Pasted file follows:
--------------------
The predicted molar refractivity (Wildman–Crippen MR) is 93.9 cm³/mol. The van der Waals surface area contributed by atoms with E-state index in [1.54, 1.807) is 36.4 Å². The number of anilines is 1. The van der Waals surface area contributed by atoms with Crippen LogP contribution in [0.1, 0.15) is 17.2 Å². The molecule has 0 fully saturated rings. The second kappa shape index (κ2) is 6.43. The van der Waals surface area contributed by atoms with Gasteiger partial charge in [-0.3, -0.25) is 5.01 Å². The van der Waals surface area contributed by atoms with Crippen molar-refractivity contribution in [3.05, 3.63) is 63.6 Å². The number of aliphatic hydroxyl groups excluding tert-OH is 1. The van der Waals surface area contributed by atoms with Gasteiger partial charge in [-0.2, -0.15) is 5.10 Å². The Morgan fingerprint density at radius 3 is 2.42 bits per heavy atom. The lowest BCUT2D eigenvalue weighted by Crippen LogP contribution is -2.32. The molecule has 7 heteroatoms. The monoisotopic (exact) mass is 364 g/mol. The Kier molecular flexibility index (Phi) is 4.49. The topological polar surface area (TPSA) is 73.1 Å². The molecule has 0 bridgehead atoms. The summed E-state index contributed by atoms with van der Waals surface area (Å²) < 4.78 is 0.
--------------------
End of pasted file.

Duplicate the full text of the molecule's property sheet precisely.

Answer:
The predicted molar refractivity (Wildman–Crippen MR) is 93.9 cm³/mol. The van der Waals surface area contributed by atoms with E-state index in [1.54, 1.807) is 36.4 Å². The number of anilines is 1. The van der Waals surface area contributed by atoms with Crippen LogP contribution in [0.1, 0.15) is 17.2 Å². The molecule has 0 fully saturated rings. The second kappa shape index (κ2) is 6.43. The van der Waals surface area contributed by atoms with Gasteiger partial charge in [-0.3, -0.25) is 5.01 Å². The van der Waals surface area contributed by atoms with Crippen molar-refractivity contribution in [3.05, 3.63) is 63.6 Å². The number of aliphatic hydroxyl groups excluding tert-OH is 1. The van der Waals surface area contributed by atoms with Gasteiger partial charge in [-0.2, -0.15) is 5.10 Å². The Morgan fingerprint density at radius 3 is 2.42 bits per heavy atom. The lowest BCUT2D eigenvalue weighted by Crippen LogP contribution is -2.32. The molecule has 7 heteroatoms. The monoisotopic (exact) mass is 364 g/mol. The Kier molecular flexibility index (Phi) is 4.49. The topological polar surface area (TPSA) is 73.1 Å². The molecule has 0 bridgehead atoms. The summed E-state index contributed by atoms with van der Waals surface area (Å²) < 4.78 is 0.